Hawthorn Tree (Crataegus oxycantha) - Side Effects and Benefits

Botanical Name of Hawthorn Tree: Crataegus oxycantha, from the Greek, kratos, meaning hard, and oxus, meaning sharp, and akantha, meaning "a thorn".

Other Common Names: Hagedorn, Haw, Hazels, Gazels, Ladies Meat, Bread and Cheese Tree , Mayblossom, Hedgethorn, Maybush, Mayflower, Whitethorn.

Habitat: Hawthorn is usually grown from cuttings as the seed can take eighteen months to germinate. This woody tree grows in temperate regions in the Northern Hemisphere. And as one of its common names implies, Hawthorn is often used as a hedge.

Plant Description: The Hawthorn tree grows to a considerable height of 10m, and is known to live to a great age. The white rose like flowers attract carrion insects, such as flies, as the pungent smell of decomposition is a factor in the flower’s aroma. The red fruit is rich in bioflavonoids and is the most common part employed in herbal medicine. Historically, Hawthorn was used as a food as much as a medicine, although today its reputation is as a circulatory tonic.

Plant Parts Used: Dried haws or berries, green stems and leaves.

Therapeutic Uses and Benefits of Hawthorn

* Hawthorn is primarily used to treat heart disease and its associated illnesses like angina pectoris. Like many heart herbs, Hawthorn improves stroke volume by increasing the amount of blood per heart beat. Blood flow becomes greater as the heart muscle produces a stronger contraction.
* The Hawthorn tree is also used to treat irregular heartbeat (arrhythmia) and as a result, Hawthorn increases blood flow to all areas of the body while improving circulation by dilating the blood vessels.
* The rich bioflavonoid content of Hawthorn berries assists the circulatory system by strengthening and toning the smooth muscle that makes up the arterial walls, helping to reduce the risk of stroke and aneuryism.
* There are many phytochemicals in Hawthorn, the most important being crataegus acid which is responsible for the vasodilating effect on the arterial walls; while it is the procyanthocyanidins found in Hawthorn that are associated with its beneficial effects on the heart.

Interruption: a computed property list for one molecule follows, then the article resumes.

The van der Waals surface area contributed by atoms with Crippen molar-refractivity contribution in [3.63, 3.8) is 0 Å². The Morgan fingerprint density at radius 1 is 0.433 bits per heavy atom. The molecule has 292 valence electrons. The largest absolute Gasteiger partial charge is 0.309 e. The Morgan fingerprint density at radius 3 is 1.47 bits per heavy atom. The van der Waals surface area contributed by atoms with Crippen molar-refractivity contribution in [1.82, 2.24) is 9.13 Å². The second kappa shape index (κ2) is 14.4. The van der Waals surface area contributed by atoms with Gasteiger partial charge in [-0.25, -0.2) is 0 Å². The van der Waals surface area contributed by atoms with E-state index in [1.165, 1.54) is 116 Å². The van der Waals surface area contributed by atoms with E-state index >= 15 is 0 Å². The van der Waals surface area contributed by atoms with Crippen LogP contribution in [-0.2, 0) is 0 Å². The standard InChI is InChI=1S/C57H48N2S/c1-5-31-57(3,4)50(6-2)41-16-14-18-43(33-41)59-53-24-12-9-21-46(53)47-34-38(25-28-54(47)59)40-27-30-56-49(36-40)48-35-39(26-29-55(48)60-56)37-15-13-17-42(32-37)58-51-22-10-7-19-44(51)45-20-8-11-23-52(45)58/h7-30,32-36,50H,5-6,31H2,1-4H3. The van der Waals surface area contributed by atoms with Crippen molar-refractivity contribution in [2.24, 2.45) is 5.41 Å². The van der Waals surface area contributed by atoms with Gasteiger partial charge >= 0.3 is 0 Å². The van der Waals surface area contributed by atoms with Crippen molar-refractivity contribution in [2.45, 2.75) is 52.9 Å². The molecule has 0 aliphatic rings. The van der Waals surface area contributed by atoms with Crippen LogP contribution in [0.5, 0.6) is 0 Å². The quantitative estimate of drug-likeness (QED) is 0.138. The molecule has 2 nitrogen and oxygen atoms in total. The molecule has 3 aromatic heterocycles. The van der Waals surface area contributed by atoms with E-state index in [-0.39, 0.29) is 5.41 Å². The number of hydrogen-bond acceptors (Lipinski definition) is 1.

* One German study into Hawthorn indicated that this herb normalises blood pressure, not only to treat high blood pressure but to increase blood pressure that is too low. Hawthorn also has a secondary action as a diuretic, a common symptom of heart failure.

Dosage and Administration

Recommended dosage of Hawthorn is 300 to 500mg daily; however improvement will not be noted for six weeks after commencing treatment. It is important to have a medical professional prescribe your individual dose of this herb as it must be taken with a focus on its interaction with other medications. High doses of Hawthorn will act to decrease cardiac output and lower doses will increase cardiac output.

Side Effects and Possible Interactions of The Hawthorn Tree

It is essential to consult your health care professional when altering medications and you should thoroughly investigate how your medications may interact with each other. This is especially important when looking at synthetic heart medications and Hawthorn. Other medications that may interfere with Hawthorn are Asthma medications, Viagra and Clonidine and other cardiac herbs. Pregnant women are advised to avoid Hawthorn as it may increase the risk of miscarriage and there is little information on the effects of this herb on babies and young children. Other side effects of Hawthorn are dizziness, insomnia, sweating and digestive upsets.

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About The Author, Subodh Jain